Approaching the summit: Can Glasgow's staging of COP26 help the city tackle some problems closer to home?
When Glasgow was chosen to host the UN’s Climate Change Conference, it was a decision which led to some raised eyebrows in London.
The awarding of the 26th annual session of the Conference of the Parties (COP26 for short) to Scotland’s largest city was questioned by those who assumed the English capital would be the natural backdrop for such a prestigious event.
A suggestion was even put around journalists that Glasgow was only chosen because the preferred venue, the ExCeL, was already booked, although it was later claimed the London venue was only looked at as a “contingency”.
In the 18 months since the decision was announced, a lot has happened. The ExCeL, for example, has gone from being a conference centre to a Nightingale hospital and now a makeshift COVID vaccination point.
President Donald Trump, who took the United States out of the Paris climate change agreement, is gone and has been replaced by a president who has put the environment at the top of his agenda.
One of President Joe Biden’s first acts in the White House was to re-enter the Paris accord, formally committing one of the world’s largest polluters to helping keep the global temperature rise this century at less than 2C above pre-industrial levels.
While the eyes of the world have been trained on dealing with the pandemic, the significance of the COP has not diminished.
A further indication of the United States’ renewed determination on the issue was the appointment of former Secretary of State John Kerry as a special envoy on the matter.
Such is the potentially cataclysmic scenario facing us from man-made climate change that Kerry has described the Glasgow conference as the world’s “last best chance”.
It’s a view shared by Susan Aitken, the leader of Glasgow City Council and the woman charged with helping deliver the COP.
Even in normal times, Aitken’s job is a massive one. Running a city where poverty and ill health were long-term challenges even before COVID, she now has to contend with not only the pandemic but guaranteeing the success of a summit seen by many as our planet’s last real hope.
But with COVID continuing to place a heavy burden on the UK and the NHS, could the climate conference yet be cancelled for a second year running?
“That, ultimately, would be a decision of the UN,” Aitken says. “But if we take a backwards step in terms of the pandemic over the next few months, of course it’s a possibility. No one can rule that out.”
Aitken says that while the conference’s “blue zone” at the Scottish Event Campus (SEC) becomes UN sovereign territory for the duration of November’s conference, the top priority will be the health of the Glasgow public, with COVID testing likely to be put in place for visiting dignitaries and heads of state.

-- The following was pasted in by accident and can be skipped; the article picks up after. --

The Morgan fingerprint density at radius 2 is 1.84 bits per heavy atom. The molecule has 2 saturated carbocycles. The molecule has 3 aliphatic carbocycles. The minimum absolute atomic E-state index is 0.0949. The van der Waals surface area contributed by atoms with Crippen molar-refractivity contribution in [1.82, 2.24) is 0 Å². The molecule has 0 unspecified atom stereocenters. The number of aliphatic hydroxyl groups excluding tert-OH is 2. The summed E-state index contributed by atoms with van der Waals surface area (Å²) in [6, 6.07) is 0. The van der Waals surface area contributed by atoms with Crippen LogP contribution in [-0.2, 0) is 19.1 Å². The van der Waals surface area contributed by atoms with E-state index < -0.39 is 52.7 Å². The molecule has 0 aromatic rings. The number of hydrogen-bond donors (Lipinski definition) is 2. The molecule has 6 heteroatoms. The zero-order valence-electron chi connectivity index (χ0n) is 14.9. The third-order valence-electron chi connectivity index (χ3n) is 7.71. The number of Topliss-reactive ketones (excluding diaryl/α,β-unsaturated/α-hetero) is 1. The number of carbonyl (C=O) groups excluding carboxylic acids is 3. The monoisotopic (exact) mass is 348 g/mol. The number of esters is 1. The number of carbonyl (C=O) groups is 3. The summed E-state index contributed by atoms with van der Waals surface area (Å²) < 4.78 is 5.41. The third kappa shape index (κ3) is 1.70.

“If I were a betting woman, which I’m not, I would bet there will be an in-person blue zone and negotiation but with much more of a hybrid wider event. So perhaps not so many people coming physically to the city as we might have anticipated pre-COVID, but still a very significant size of event.”
There’s a general consensus that for the negotiations to be successful, they have to be undertaken in person and not remotely.
Aitken says that is borne out by the Paris negotiations of 2015 (COP21) where world leaders took an active role in overseeing their officials.
“Anecdotally, one of the reasons the outcome of the Paris negotiations was so successful and they made the progress they did, was because Barack Obama was literally leaning over the shoulders of his negotiators and telling them to change a word, move a semi-colon…That absolute hands-on leadership was crucial.”
And speaking of leaders, Aitken, an SNP councillor, believes First Minister Nicola Sturgeon should be front and centre.
“One of the problems the UK has, and I think they’re realising this,” she says, “is that their COP team is very male.
“I think it would be to Boris’s benefit if he were to understand that in Scotland we have a woman leader who is very well-respected internationally for the leadership she has shown on climate change. It would do him no harm at all to have a bit of reflected glory from Nicola on that.”
While the event is being staged by the United Nations, Aitken says there are partnerships in place that allow for both “non-state actors and sub-national governments” to be involved.
“Given that Scotland is part of a partnership (alongside the UK) and the event is being hosted in Scotland, it makes total sense to me that there should be a Scottish presence in the blue zone and clearly the First Minister would be that presence.”
The hosting of the COP has meant even greater scrutiny being placed on the UK Government’s actions as it attempts to reach an ambitious target for net zero emissions by 2050.
Earlier this month, environmentalists and leading climate change scientists criticised a decision to allow a new colliery to be built in Cumbria – the first new deep coal mine in the UK for 30 years.